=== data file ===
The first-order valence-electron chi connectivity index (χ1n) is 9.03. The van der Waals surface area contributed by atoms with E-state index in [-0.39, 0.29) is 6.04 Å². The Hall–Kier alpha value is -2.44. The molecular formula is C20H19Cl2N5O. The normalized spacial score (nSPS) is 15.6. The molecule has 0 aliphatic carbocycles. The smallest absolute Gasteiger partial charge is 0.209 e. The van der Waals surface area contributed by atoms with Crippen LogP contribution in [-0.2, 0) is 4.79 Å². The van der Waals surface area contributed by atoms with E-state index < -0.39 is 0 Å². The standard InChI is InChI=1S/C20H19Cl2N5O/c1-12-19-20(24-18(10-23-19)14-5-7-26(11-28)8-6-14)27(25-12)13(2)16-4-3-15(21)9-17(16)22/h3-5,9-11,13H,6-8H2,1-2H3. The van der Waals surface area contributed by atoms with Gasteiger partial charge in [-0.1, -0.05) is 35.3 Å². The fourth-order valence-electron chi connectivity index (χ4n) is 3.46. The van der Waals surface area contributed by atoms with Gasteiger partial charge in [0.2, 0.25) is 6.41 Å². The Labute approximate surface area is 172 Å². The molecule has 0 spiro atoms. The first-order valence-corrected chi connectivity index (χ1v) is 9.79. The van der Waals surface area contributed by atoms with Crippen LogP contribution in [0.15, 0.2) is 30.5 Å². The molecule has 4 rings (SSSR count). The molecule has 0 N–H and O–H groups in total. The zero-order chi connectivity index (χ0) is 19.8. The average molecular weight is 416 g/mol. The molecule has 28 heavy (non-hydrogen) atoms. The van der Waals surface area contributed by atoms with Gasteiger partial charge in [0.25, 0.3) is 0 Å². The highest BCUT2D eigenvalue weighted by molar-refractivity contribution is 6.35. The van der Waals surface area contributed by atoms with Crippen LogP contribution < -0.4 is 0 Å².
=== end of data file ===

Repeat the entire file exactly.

The first-order valence-electron chi connectivity index (χ1n) is 9.03. The van der Waals surface area contributed by atoms with E-state index in [-0.39, 0.29) is 6.04 Å². The Hall–Kier alpha value is -2.44. The molecular formula is C20H19Cl2N5O. The normalized spacial score (nSPS) is 15.6. The molecule has 0 aliphatic carbocycles. The smallest absolute Gasteiger partial charge is 0.209 e. The van der Waals surface area contributed by atoms with Crippen LogP contribution in [-0.2, 0) is 4.79 Å². The van der Waals surface area contributed by atoms with E-state index < -0.39 is 0 Å². The standard InChI is InChI=1S/C20H19Cl2N5O/c1-12-19-20(24-18(10-23-19)14-5-7-26(11-28)8-6-14)27(25-12)13(2)16-4-3-15(21)9-17(16)22/h3-5,9-11,13H,6-8H2,1-2H3. The van der Waals surface area contributed by atoms with Gasteiger partial charge in [-0.1, -0.05) is 35.3 Å². The fourth-order valence-electron chi connectivity index (χ4n) is 3.46. The van der Waals surface area contributed by atoms with Gasteiger partial charge in [0.2, 0.25) is 6.41 Å². The Labute approximate surface area is 172 Å². The molecule has 0 spiro atoms. The first-order valence-corrected chi connectivity index (χ1v) is 9.79. The van der Waals surface area contributed by atoms with Crippen LogP contribution in [0.15, 0.2) is 30.5 Å². The molecule has 4 rings (SSSR count). The molecule has 0 N–H and O–H groups in total. The zero-order chi connectivity index (χ0) is 19.8. The average molecular weight is 416 g/mol. The molecule has 28 heavy (non-hydrogen) atoms. The van der Waals surface area contributed by atoms with Gasteiger partial charge in [0.25, 0.3) is 0 Å². The highest BCUT2D eigenvalue weighted by molar-refractivity contribution is 6.35. The van der Waals surface area contributed by atoms with Crippen LogP contribution < -0.4 is 0 Å².